The Bishop of Chester believes a new booklet aimed at schoolchildren could lead to ‘confusion’ because it advises teaching them not to refer to each other as ‘boys’ and ‘girls’ over fears it will offend transgender pupils.
The publication, which is being sent out for use by teachers , parents and pupils, also states the use of ‘ladies’ and ‘gents’ should be stopped in a bid to prevent discrimination.
Bishop of Chester, the Right Rev Peter Forster, commented: ‘This is likely to sow more confusion than clarity.’
Can I Tell You About Gender Diversity? features a fictional story about a 12-year-old boy transitioning from female to male and encourages the use of terms such as cisgender, for children who identify with the gender in which they were born.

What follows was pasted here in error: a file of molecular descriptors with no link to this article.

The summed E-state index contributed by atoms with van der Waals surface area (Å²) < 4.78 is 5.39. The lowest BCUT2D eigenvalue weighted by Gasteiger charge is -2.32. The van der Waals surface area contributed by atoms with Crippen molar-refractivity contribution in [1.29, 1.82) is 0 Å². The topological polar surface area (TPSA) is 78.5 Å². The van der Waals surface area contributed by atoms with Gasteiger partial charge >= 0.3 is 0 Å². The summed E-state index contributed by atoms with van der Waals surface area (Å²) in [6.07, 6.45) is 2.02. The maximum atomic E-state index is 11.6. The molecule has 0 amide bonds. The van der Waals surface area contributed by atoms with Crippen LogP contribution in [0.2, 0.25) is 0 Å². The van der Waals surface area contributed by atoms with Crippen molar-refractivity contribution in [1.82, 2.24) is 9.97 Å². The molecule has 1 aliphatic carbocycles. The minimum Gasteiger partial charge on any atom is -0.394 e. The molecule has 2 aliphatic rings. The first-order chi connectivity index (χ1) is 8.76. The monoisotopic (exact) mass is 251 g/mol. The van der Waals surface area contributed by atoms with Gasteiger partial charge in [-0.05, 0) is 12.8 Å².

It also explains the terms ‘genderqueer’ and ‘panromantic’, meaning someone who is attracted to people of all gender identities, are also explained.
Its publishers describe it as ‘the first book to explain medical transitioning for children aged seven and above’.
Instead of terms such as ‘boys’ and ‘girls’, the book suggests: “It may instead be preferable to group students into classes, or houses, or pupils”.
The book will be distributed to 120 ‘best practice’ schools by the government-funded and Ofsted backed organisation Educate and Celebrate.
The group were handed £200,000 of taxpayer-funding from former Education Secretary Nicky Morgan to help train teachers.
Founder Elly Barnes said the book, which is due to be released next month, is ‘much-needed’.
She said: “Not everyone identifies as male or female – that is fact”.
But Lord Tebbit, the former Conservative Party chairman, said: “I think it is damaging to children to introduce uncertainty into their minds.”